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Groundbreaking CRISPR Screen Technology Rapidly Determines Disease Mechanism from Tissues

By LabMedica International staff writers
Posted on 21 May 2024
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Image: A view of the brain with perturbation expression (Photo courtesy of Scripps Research)
Image: A view of the brain with perturbation expression (Photo courtesy of Scripps Research)

Thanks to over a decade of advancements in human genetics, scientists have compiled extensive lists of genetic variations linked to a wide array of human diseases. However, understanding how a gene contributes to disease is quite different from knowing how to treat the disease. Each risk gene can affect multiple cell types, and pinpointing how these cell types—and even individual cells—influence a gene and its role in disease progression is crucial for developing effective treatments. Now, a new CRISPR screen method allows for the rapid analysis of brain cell types associated with key developmental genes, providing insights into the genetic and cellular mechanisms underlying various neurological disorders at an unprecedented level.

Developed at Scripps Research (La Jolla, CA, USA), the new technique, called in vivo Perturb-seq, utilizes CRISPR-Cas9 technology combined with single-cell transcriptomic analysis as a readout to measure the effects of genomic alterations on individual cells. By employing CRISPR-Cas9, researchers can introduce specific changes into the genome during brain development and then analyze how these alterations impact individual cells, assessing thousands simultaneously. Previously, methods for inserting genetic perturbations into brain tissue were slow, often requiring days or weeks, which hampered the study of gene functions in neurodevelopment. However, this new screening method enables the rapid expression of perturbation agents in living cells within 48 hours, allowing researchers to quickly observe the roles of specific genes across different cell types within a very short time frame.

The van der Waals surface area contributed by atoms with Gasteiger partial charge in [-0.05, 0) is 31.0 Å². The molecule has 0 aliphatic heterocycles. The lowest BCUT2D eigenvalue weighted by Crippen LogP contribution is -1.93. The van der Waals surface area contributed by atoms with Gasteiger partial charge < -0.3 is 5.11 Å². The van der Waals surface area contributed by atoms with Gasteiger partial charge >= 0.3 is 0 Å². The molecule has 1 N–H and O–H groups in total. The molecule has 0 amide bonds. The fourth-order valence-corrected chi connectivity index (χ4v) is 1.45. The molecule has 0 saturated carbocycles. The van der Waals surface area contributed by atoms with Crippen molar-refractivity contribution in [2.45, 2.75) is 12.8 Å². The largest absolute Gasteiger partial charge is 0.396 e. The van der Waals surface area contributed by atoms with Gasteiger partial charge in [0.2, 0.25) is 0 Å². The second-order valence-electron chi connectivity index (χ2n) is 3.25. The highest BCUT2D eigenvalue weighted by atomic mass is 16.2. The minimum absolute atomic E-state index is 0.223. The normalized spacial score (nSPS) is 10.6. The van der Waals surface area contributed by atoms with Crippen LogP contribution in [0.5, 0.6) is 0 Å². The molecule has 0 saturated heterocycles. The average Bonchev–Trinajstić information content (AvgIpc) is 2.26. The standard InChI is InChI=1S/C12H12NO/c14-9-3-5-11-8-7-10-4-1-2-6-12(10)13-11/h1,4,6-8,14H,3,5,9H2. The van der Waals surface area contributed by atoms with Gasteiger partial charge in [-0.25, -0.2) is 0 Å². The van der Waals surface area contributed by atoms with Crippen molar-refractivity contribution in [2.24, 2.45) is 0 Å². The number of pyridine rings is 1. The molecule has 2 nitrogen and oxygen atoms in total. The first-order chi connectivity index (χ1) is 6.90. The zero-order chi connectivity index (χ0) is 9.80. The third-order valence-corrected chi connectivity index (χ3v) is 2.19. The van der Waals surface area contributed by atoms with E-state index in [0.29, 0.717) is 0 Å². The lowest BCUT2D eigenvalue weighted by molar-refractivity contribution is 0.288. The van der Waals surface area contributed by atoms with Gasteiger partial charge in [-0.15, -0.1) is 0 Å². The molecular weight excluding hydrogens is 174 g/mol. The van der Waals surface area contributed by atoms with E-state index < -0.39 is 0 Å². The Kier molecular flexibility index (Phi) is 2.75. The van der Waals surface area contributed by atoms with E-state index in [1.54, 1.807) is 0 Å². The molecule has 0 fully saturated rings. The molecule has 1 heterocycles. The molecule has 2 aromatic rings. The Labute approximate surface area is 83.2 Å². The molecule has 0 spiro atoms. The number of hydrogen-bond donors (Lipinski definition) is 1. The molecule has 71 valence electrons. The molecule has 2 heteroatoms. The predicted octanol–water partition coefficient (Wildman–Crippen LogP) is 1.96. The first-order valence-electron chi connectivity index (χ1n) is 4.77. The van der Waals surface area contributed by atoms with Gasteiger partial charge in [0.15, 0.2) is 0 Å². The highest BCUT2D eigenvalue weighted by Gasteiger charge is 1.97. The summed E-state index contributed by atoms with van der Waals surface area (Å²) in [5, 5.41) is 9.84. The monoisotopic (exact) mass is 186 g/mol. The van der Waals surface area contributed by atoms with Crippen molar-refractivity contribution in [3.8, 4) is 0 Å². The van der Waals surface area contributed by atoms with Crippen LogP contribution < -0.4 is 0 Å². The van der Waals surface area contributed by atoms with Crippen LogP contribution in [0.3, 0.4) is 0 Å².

This method also offers unprecedented scalability—researchers were able to profile over 30,000 cells in a single experiment, a rate 10-20 times faster than traditional methods. In regions such as the cerebellum, they gathered tens of thousands of cells, reaching areas that previous labeling techniques could not. A pilot study using this innovative technology revealed that genetic perturbations produce varied effects across different cell types. This finding is significant as these affected cell types are often the targets for specific diseases or genetic variants. With this new technology, the team is poised to deepen their understanding of neuropsychiatric disorders and the relationship between specific cell types and brain regions. Going forward, they are keen on applying this technology to other cell types and organs to explore a broad spectrum of diseases in terms of tissue development and aging.

“We know that certain genetic variants in our genome can make us vulnerable or resilient towards different diseases, but which specific cell types are behind a disease? Which brain regions are susceptible to the genome mutations in those cells? These are the kinds of questions we're trying to answer,” said senior author Xin Jin, PhD, an assistant professor in the Department of Neuroscience at Scripps Research. “With this new technology, we want to build a more dynamic picture across brain region, across cell type, across the timing of disease development, and really start understanding how the disease happened—and how to design interventions.”

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